Outdoor classroom at a Bury St Edmunds primary school is destroyed by ‘a malicious act’

The fire at St Edmunds Catholic Primary School. Photo: John Hughes

The fire at St Edmunds Catholic Primary School. Photo: John Hughes - Credit: Archant

An outdoor classroom that cost a Bury St Edmunds community £70,000 is believed to have been deliberately torched by trespassers.

A distraught Maria Kembal, head of St Edmunds RC Primary School after the forest school hut at the s

A distraught Maria Kembal, head of St Edmunds RC Primary School after the forest school hut at the school was distroyed by fire last night - Credit: Archant

The head at St Edmund’s Catholic Primary School said the children would be “devastated” by the news.

A large plume of smoke hung over the town yesterday evening following the blaze in a meadow behind the school in Westgate Street.

The outdoor classroom, which was made of steel and plastic, was used by the students for the Forest Schools programme.

Maria Kemble, executive head of the school, said it had cost £60-70,000 to achieve, with the cash being collected through fundraising and Lottery bids.

She had been in a governors’ meeting when she saw the smoke and realised part of her school was on fire.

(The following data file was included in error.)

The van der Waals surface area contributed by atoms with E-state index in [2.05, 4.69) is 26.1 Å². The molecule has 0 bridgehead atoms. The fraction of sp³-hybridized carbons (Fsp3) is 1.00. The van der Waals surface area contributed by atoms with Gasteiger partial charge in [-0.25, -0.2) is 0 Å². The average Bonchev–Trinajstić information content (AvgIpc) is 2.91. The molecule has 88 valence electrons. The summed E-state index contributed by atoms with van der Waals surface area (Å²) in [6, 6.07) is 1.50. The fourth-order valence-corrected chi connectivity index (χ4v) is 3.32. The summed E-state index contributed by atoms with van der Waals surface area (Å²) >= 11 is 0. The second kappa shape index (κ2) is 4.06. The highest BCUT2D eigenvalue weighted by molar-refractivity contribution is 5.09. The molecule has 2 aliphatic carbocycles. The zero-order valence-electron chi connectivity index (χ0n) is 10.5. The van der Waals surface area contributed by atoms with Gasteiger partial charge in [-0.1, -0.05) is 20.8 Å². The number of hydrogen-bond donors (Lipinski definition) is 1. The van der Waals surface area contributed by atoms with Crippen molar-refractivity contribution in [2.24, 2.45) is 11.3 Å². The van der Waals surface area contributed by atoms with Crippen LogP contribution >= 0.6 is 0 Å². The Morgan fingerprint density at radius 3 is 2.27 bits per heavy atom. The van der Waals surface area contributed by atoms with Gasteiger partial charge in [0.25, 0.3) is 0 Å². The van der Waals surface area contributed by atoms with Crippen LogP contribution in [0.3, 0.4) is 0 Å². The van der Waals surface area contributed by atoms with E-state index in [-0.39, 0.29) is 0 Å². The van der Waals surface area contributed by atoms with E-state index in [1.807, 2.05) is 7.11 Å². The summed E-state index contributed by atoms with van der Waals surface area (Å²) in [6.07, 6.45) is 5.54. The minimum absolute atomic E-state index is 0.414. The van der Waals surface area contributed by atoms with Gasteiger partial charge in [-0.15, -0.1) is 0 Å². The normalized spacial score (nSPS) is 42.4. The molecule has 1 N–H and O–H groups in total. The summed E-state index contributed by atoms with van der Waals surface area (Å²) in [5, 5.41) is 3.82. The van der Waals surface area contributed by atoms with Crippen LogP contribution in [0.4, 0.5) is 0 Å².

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She said: “We have had a number of occasions where we have had trespassers onto the site and we have had to call the police to get them removed, so I think in all likelihood people have come onto the site when they shouldn’t have done and that’s what caused it.”

She said the children really looked forward to using the classroom, where they learn about plants and animals.

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“It’s going to be devastating for them and for them it’s ‘why would someone do that to our school’?”

She added parents had also worked hard at weekends clearing the site to get it ready for the outdoor classroom building, which has been in place for two years.

Two fire engines from Bury St Edmunds attended the scene, with crews taking less than an hour to get the flames under control and prevent them from spreading any further.

The fire service got the call at about 7.50pm.

Pat Dacey, district commander for west Suffolk, said: “We are going to have to work closely with colleagues from the police to establish what has happened here and who’s responsible.

“The difficult thing and the sad thing about this is what the headteacher has told you: this is very much a community project, a community asset that has been taken away by what appears to be at the moment a fairly malicious act.”

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